The Future of Fashion is Here
From what I’ve seen at recent trade shows, what’s now possible in fashion is truly inspiring. It’s energizing to have a hub for discussion, experimentation and exploration in the fashion sector. And I’m excited by the wide array of international products, materials, and services that are pushing the boundaries of fashion, function, and innovation. Read on for my highlights.
There’s nothing like a robot mannequin to remind you that the future is already here. Emineo, Euveka’s robot mannequin, is the next evolution in perfecting fit. Euveka pairs a simple and intuitive software with a biomimetic mannequin, simplifying the design process from initial sketch through production. Designed to make prototyping more efficient, a simple click will direct the form to change size. It can be controlled integrally or by zone, morphing the mannequin to the end user’s specific body proportions.
Emineo not only improves the product development process, it improves the product itself. Designers can create garments for sizes A to E with ease, reminding us that vision and innovation can make our industry more inclusive.
Another innovation that improves the consumer experience is Verisium’s customer engagement and product authentication, B2C platform for luxury brands. Verisium embeds an NFC chip into the garment and registers each product in Blockchain for anti-piracy protection. This not only helps brands protect their IP and prevent the creation and sale of knock-offs, it also creates a new way to communicate with customers in real-time. Branded content can easily be updated and pushed to the NFC chip, ultimately making the product itself a portal for brand engagement.
There are plenty of new smart material solutions on the way but two stick out to me: Ecotec and PYRATES. Both present expanded definitions of “smart”, challenging us as designers and consumers to think differently about how we engage with the environment.
Ecotec transforms pre-consumer clippings, like production waste from weaving and knitting companies, into new, beautiful yarns. Ecotec yarns not only reduce cost, they also reduce environmental impact. When compared to similar products made with virgin materials, Ecotec’s LCA (life cycle assessment, certified by ICEA) outperforms the status quo:
- Up to 56.3% reduction on greenhouse effect
- Up to 56.6% in energy savings
- Up to 77.9% in water consumption throughout the complete process
PYRATES also explores the connection between material innovation and the natural environment. Their PYRATEX® textiles are billed as armor against the toxic pollutants that surround us and empower consumers to better care for themselves. Available in both cosmetic and health applications, PYRATEX infuses “cocktails” of antioxidants, proteins, and amino acids into textiles to detoxify, moisturize, and revitalize skin (cosmetic), and relax the body & boost the immune system (health). Smart materials, in this case, also help build consumer awareness of environmental hazards and offer them a way to protect themselves.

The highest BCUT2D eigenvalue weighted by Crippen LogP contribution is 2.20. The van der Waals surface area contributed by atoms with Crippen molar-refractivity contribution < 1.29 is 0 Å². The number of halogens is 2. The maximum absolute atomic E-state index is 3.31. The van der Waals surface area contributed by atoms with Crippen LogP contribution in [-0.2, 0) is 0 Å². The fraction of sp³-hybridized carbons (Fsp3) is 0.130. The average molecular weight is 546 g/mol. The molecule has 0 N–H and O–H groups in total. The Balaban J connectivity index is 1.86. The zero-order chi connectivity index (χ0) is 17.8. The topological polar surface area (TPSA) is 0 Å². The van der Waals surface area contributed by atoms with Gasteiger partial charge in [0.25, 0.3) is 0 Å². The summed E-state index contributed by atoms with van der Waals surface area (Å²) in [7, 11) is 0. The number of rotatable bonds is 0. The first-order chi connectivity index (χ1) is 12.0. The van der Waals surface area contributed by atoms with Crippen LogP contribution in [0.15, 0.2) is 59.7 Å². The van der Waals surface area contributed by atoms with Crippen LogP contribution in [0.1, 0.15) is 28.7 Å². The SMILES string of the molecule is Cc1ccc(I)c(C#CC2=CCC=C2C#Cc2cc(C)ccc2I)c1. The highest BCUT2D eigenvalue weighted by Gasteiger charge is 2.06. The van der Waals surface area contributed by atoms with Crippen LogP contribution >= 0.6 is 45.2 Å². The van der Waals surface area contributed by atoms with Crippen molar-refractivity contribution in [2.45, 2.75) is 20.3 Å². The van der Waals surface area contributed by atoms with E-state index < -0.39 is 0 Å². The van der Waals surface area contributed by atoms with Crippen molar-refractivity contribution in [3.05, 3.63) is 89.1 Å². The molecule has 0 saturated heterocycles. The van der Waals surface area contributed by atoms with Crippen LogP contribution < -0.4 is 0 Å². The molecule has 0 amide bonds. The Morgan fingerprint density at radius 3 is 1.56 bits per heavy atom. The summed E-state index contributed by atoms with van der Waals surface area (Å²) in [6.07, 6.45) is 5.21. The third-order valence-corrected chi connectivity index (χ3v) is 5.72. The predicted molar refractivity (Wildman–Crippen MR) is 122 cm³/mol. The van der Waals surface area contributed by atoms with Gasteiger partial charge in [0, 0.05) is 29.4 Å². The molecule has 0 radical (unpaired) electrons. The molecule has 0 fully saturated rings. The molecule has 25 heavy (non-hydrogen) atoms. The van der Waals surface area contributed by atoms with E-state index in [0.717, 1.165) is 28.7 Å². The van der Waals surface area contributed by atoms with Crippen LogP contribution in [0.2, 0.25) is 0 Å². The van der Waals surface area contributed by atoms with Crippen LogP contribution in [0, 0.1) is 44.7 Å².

In addition to introducing advanced products and materials, companies are fostering a collaboration ecosystem —building new capacity for innovation around the world.
UpTex, based in France, is a competitive cluster made up of 180 expert members from all parts of the textile industry. Its mission is to assist its members along the road to textile innovation. Connecting companies and organizations with universities and R&D institutes, UpTex works to secure strategic partnerships and funding for innovative collaborations, ultimately positioning their region as a place primed for investment and innovation.
C.L.A.S.S. (Creativity Lifestyle and Sustainable Synergy), out of Milan, is a global resource for smart material innovation that offers four ways to plug into their platform: consulting, access to a material hub, educational programs, and e-commerce. Young designers looking for resources can appreciate the e-commerce piece. The more digital solutions there are, the easier it will be for smaller businesses, start-ups, and students to access the best in material innovation.
There’s always room to dream about the future and consider realities that are still works in progress. Today’s designers are using future-oriented materials to reimagine the connection between society, body, and performance. From flexible stone plating and muskin (mushroom leather), to concrete lace and polsensorfolie (visually magnetic reactive materials), many are using materials to make a statement about what we wear and how we wear it.
The future of innovation will not just center around the development of new materials, technical capabilities, and products. It will also evolve how we think about engaging with new environments, global platforms and product creation, and traditional definitions of performance. Soon we’ll see how newer considerations like artistic expression, understanding, and empathy become part of our framework for fashion.